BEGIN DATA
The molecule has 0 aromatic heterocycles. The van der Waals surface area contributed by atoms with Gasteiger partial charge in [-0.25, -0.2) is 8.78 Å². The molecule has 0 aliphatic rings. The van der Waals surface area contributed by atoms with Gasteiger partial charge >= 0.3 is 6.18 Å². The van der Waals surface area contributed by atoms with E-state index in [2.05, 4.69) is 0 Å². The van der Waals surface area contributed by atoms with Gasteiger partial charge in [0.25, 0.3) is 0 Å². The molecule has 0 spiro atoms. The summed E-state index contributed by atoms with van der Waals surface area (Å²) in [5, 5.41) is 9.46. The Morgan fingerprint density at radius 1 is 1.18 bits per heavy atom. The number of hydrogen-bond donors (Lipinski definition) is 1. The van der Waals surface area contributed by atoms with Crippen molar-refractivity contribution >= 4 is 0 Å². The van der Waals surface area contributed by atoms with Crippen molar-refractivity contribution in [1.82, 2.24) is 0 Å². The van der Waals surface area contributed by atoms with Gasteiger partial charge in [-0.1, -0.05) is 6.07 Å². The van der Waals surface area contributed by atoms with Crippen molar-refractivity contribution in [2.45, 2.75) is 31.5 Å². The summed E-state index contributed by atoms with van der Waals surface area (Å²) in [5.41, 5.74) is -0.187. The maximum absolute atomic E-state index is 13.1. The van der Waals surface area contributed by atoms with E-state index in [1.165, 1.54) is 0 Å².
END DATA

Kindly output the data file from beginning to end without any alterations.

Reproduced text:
The molecule has 0 aromatic heterocycles. The van der Waals surface area contributed by atoms with Gasteiger partial charge in [-0.25, -0.2) is 8.78 Å². The molecule has 0 aliphatic rings. The van der Waals surface area contributed by atoms with Gasteiger partial charge >= 0.3 is 6.18 Å². The van der Waals surface area contributed by atoms with E-state index in [2.05, 4.69) is 0 Å². The van der Waals surface area contributed by atoms with Gasteiger partial charge in [0.25, 0.3) is 0 Å². The molecule has 0 spiro atoms. The summed E-state index contributed by atoms with van der Waals surface area (Å²) in [5, 5.41) is 9.46. The Morgan fingerprint density at radius 1 is 1.18 bits per heavy atom. The number of hydrogen-bond donors (Lipinski definition) is 1. The van der Waals surface area contributed by atoms with Crippen molar-refractivity contribution >= 4 is 0 Å². The van der Waals surface area contributed by atoms with Crippen molar-refractivity contribution in [1.82, 2.24) is 0 Å². The van der Waals surface area contributed by atoms with Gasteiger partial charge in [-0.1, -0.05) is 6.07 Å². The van der Waals surface area contributed by atoms with Crippen molar-refractivity contribution in [2.45, 2.75) is 31.5 Å². The summed E-state index contributed by atoms with van der Waals surface area (Å²) in [5.41, 5.74) is -0.187. The maximum absolute atomic E-state index is 13.1. The van der Waals surface area contributed by atoms with E-state index in [1.165, 1.54) is 0 Å².